By David Goldberg
You may be confused by three similarly titled anthology series racking up attention now: American Crime Story, American Horror Story, and American Crime. The first features Sarah Paulson in a Marcia Clark wig, the second features Sarah Paulson in a Betsey Johnson wig, and the third . . . doesn’t really do wigs.
While ACS and AHS sparkle with the camp gaudiness we’ve come to expect from a Ryan Murphy bonanza, American Crime is a brittle, tough drama from John Ridley, who wrote and produced 12 Years a Slave. And though Ridley is clearly the best equipped to handle touchy issues on television, he could learn a lesson or two from Murphy about lightening the mood.
This season centers on a private Chicago high school in the weeks following the alleged rape of a male teenager by members of the school’s beloved basketball team. At first, the show seems like a straightforward drama that picks up on the alarming prominence of athletics-related sexual-assault scandals. But with each episode, Ridley subverts expectations for his characters. The male victim of the rape isn’t repressed because of his sexuality, but because of his class; his mother is a waitress, and his status as a financial-aid recipient makes him an easy target in the school’s ruthless cover-up. His assailant, the white team captain, cleaves to the team’s elite status to hide his own homosexuality. His co-captain, the team’s most visible black player, is too sheltered by his affluence to handle the racist implications of the investigation.
Ridley doesn’t force his audience to feel sorry for any of his characters on account on their race, gender, or sexual orientation, making even the most liberal viewers question their assumptions about whom they choose to root for. Free of clichéd material and given the chance to be ugly, the show’s ensemble can take swings and be unlikeable. At the start, Anne Blaine (Lili Taylor), the victim’s mother, seems like an embattled, underprivileged outsider, but proves herself to be dead-set on revenge, even at the cost of her son’s well-being. On the other side of the battle, Terri LaCroix (Regina King), the team captain’s mother, resorts to near-paranoia and ruthless aggression to protect her son from the investigation.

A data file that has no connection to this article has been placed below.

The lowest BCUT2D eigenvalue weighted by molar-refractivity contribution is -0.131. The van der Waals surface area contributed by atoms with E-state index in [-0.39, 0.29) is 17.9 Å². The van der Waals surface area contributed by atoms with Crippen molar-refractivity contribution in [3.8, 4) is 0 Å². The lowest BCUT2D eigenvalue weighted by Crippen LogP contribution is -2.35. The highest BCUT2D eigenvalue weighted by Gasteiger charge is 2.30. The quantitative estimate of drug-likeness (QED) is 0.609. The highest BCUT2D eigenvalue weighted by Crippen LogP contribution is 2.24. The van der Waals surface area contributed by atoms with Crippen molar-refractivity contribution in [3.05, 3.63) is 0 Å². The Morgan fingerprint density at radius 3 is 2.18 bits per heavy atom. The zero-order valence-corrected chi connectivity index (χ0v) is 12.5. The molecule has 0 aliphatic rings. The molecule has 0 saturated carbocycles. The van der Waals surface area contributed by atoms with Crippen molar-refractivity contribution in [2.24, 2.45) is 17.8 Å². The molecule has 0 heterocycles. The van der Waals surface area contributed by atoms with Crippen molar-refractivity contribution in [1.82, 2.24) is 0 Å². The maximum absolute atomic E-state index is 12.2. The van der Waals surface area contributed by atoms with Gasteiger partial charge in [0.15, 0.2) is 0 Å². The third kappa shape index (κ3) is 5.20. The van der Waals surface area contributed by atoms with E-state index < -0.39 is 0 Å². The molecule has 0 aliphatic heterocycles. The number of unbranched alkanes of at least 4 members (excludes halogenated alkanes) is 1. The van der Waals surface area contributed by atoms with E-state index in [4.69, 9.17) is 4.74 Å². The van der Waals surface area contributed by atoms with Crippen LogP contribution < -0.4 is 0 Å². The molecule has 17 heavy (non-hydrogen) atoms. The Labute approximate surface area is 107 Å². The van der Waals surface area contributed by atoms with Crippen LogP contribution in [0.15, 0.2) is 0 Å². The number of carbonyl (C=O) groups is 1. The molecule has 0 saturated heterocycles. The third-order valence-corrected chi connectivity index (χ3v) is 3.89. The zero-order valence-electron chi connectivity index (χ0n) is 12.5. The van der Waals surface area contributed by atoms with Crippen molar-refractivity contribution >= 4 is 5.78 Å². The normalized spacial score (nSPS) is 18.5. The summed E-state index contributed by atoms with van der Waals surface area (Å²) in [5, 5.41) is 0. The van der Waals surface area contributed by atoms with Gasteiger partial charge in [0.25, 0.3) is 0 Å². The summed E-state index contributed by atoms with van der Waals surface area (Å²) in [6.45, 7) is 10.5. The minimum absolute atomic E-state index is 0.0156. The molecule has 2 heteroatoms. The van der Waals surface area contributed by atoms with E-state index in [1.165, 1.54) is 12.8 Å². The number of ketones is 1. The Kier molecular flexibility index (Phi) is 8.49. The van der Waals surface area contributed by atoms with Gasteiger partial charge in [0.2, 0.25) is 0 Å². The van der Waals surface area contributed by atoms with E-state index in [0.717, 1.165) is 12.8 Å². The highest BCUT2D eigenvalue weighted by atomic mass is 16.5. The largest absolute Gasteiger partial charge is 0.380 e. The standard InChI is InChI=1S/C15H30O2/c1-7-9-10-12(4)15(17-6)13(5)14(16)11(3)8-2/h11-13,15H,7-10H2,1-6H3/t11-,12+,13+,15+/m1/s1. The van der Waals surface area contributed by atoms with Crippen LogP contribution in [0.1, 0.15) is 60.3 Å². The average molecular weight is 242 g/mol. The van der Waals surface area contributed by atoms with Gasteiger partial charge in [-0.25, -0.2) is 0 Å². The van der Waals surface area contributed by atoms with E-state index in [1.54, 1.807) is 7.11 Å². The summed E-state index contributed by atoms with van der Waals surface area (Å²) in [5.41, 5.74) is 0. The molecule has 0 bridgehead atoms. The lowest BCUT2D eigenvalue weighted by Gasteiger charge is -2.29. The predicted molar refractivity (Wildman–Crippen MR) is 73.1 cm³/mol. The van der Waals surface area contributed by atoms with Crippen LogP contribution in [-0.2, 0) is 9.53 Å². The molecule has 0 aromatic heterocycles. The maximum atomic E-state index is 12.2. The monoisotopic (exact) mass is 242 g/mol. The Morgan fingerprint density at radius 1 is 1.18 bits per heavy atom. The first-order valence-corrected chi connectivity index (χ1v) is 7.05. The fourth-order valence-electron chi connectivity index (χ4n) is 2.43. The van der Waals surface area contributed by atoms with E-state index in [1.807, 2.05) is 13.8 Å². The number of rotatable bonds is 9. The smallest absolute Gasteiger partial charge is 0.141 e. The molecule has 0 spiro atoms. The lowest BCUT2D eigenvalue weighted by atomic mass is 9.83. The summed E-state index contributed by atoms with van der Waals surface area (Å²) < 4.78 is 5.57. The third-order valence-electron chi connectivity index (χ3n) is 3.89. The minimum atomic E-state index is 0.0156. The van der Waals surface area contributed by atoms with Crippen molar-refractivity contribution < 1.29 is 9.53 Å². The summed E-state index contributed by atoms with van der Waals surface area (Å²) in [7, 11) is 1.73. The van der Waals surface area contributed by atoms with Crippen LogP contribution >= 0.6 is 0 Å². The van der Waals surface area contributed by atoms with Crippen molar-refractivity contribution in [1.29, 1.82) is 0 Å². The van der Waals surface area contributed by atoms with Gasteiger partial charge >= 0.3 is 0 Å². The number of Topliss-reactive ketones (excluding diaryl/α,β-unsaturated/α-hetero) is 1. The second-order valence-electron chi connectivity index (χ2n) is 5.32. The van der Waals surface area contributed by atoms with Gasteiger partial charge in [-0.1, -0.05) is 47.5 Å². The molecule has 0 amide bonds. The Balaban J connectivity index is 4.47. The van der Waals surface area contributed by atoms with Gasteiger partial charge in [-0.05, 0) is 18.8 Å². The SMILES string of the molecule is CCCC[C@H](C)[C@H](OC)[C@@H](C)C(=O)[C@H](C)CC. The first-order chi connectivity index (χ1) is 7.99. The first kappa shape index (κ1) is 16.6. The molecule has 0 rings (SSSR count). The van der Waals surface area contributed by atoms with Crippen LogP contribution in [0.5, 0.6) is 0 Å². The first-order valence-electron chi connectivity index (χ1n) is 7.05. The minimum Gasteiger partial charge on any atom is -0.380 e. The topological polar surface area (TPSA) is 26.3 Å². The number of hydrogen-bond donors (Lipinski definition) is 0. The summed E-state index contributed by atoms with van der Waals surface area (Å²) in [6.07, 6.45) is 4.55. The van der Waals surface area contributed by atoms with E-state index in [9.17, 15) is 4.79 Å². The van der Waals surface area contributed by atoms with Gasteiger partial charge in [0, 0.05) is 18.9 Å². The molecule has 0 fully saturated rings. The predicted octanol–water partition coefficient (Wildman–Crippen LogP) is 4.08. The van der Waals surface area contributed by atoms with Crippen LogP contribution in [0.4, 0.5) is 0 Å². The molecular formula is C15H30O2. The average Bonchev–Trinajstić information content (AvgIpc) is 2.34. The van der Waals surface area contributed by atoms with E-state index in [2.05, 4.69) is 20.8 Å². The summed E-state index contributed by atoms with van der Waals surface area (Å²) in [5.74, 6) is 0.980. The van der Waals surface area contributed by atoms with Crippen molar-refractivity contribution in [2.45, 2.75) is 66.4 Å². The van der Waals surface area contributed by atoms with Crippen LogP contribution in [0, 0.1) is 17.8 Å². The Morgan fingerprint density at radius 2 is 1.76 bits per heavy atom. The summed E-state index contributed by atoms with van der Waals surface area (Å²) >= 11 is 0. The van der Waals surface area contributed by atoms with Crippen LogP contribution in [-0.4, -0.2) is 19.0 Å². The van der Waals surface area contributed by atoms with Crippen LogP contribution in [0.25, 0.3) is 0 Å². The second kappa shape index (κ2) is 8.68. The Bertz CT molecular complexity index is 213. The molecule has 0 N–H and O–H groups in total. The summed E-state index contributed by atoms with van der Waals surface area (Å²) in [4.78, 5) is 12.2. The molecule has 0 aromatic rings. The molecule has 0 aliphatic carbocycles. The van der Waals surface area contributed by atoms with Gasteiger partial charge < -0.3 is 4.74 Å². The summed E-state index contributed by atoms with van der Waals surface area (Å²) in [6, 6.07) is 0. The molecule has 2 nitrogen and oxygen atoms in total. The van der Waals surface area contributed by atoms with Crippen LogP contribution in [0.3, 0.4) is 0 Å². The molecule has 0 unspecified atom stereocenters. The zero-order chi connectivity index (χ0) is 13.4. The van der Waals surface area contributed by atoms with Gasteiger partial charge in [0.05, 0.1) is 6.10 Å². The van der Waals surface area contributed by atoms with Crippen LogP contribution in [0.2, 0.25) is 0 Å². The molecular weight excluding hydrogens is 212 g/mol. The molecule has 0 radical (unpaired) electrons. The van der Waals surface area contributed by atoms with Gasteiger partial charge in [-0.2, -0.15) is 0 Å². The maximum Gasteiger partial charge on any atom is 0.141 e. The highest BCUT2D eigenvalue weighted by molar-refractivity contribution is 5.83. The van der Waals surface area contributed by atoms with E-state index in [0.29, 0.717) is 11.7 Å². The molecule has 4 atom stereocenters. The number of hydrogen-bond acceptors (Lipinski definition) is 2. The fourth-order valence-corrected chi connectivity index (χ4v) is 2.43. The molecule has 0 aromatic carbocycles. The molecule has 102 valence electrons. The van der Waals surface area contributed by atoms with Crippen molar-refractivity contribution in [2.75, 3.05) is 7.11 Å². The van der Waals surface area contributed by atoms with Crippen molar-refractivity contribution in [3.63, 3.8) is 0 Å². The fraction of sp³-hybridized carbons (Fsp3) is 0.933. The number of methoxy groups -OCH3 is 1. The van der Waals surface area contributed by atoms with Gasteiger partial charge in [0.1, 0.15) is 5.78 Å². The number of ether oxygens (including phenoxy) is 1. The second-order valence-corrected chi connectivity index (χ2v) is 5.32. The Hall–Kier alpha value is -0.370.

This is a bleak world to inhabit, but thanks to a powerhouse ensemble that includes Felicity Huffman, Andre 3000, and the supreme aforementioned King, Ridley’s brutal message hits with an impact that intensifies every week. Some of the political monologues would come off as mere finger-wagging on another series, but when Regina King talks about race, you’re going to pay attention. Unfortunately, the teenage actors seem overwhelmed by the subject matter; most of them just seem to weep through their script pages.
American Crime isn’t exactly a joy to watch, and the overreliance on invasive camera work, clammy dialogue, and pretentious editing doesn’t make it easy to digest. That Ridley can push boundaries with sensitive issues should come as no surprise, but as the veteran behind a range of titles (including Undercover Brother, the upcoming Ben-Hur remake, and even an episode or two of Justice League), he could have used his varied genre experiences to challenge the conventions of dramatic storytelling to keep American Crime from sinking into its own self-serious grimness.
Can a show about race, violence, and societal oppression be funny, absurd, or outrageous, and still be considered “important”? Even though American Horror Story and American Crime Story often reduce serious issues to offensive levels of silliness, they at least start with positive intentions: to exorcise stigma, challenge taboo, and expose the invisible—without losing entertainment value. American Crime has the bona fides, the cast, and the Emmys to push the boundaries of social dialogue on broadcast television. Perhaps it should learn to do it with a smile.